Florida has also had an issue with the hiring of officers who have committed past crimes, or forgiving crimes committed by officers. The minimum requirements of working as a police officer in the state of Florida make it possible to move from different agencies, regardless of penalties or past crimes. There is a lot of room for reform in Florida, one that this bill will hopefully start to tackle.
The legislation will require police officers to disclose if they have been or are currently under investigation, have been fired, or left a previous police job while under investigation. Police officers will be required to mandate screenings for applicants of future police officers, to see if they have been investigated in the past. There will be annual reports made to the Department of Law Enforcement of any instances of use-of-force incidents causing injuries, involving a firearm, or resulting in death. It will also prohibit the arrest of any child under the age of 7, except in extreme circumstances.
Still Room for Improvement
The Legislature of the State of Florida states that promoting effective policing and correctional practices fulfills an important state interest in protecting both citizens and police officers. The requirements of this new bill should act as a minimum standard, and future policies can be adopted to exceed the current requirements of this act.
One of the major ideas addressed throughout the 2020 protests was the “defunding” of the police, or reimagining how law enforcement money was spent. Arguments made for this claimed that instead of putting money into more officers, more weapons and other miscellaneous items for the police department, money could be prioritized towards citizens. Mental health services, traffic services, and investigation services are all areas in which have been argued for finance reallocation.
Police interactions with a person who has a mental illness is much more likely to result in excessive force. Therefore, money should be reallocated to create services to support the mental health needs of the community. Using savings to make streets safer and more user friendly, expanding public transport and infrastructure also provides a benefit to the overall community. In addition, more money towards investigative training and services could help with the overwhelming epidemic of missing and murdered members of society, especially Black, Indigenous and Trans people across the country. New investigative services could be created that use scientific, public health and sociological expertise to attend to investigations.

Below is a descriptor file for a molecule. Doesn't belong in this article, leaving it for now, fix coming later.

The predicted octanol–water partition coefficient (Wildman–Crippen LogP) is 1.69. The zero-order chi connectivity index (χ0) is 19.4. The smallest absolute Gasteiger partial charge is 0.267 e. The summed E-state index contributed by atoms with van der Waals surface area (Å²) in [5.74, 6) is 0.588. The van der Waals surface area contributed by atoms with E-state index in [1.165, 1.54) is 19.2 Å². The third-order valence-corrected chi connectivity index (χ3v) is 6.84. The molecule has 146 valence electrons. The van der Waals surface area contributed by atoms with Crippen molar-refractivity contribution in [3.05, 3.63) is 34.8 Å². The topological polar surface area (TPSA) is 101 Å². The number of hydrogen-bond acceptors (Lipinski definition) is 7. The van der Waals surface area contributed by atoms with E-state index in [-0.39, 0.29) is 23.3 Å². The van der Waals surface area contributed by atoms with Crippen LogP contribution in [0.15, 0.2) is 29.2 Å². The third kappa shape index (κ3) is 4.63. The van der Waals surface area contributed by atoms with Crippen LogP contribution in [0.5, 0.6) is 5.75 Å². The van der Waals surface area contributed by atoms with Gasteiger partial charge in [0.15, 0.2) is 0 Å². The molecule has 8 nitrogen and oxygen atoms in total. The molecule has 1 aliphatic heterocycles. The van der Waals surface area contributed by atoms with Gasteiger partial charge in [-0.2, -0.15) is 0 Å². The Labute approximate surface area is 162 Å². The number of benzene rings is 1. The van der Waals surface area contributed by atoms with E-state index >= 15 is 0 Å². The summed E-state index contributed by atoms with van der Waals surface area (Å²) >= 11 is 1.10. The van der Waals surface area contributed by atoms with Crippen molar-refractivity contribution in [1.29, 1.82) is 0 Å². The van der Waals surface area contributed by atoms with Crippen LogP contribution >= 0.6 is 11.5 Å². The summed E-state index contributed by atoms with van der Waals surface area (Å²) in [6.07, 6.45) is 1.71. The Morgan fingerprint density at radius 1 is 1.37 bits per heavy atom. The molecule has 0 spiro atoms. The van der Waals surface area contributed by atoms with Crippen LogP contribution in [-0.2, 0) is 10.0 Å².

The De-Escalation Bill is definitely a step in the right direction. After a summer full of protests and tense interactions with the police, it seems like a good start to create a stronger relationship between officers and citizens. The police are meant to provide the service of keeping people safe, and if this bill is a way to prevent unnecessary violence, then it seems like we should continue moving in this direction for a safer, well protected community.
Tallahassee Criminal Defense Attorney
Don Pumphrey and the members at Pumphrey Law have years of experience representing individuals accused of crime in Tallahassee and across the state of Florida. It is an unfortunate reality that encounters with the police can turn violent and sometimes deadly. Even with new bills passed, it is important to recognize when your rights have been violated and when to seek out help. Don Pumphrey and the legal team at Pumphrey Law are prepared to fight for the rights of those who have had their constitutional rights ignored. If you or a loved one has witnessed or experienced police brutality that you believe was unlawful, call a Tallahassee criminal defense attorney today at (850) 681-777 and receive a free consultation regarding your case today.
This article was written by Karissa Key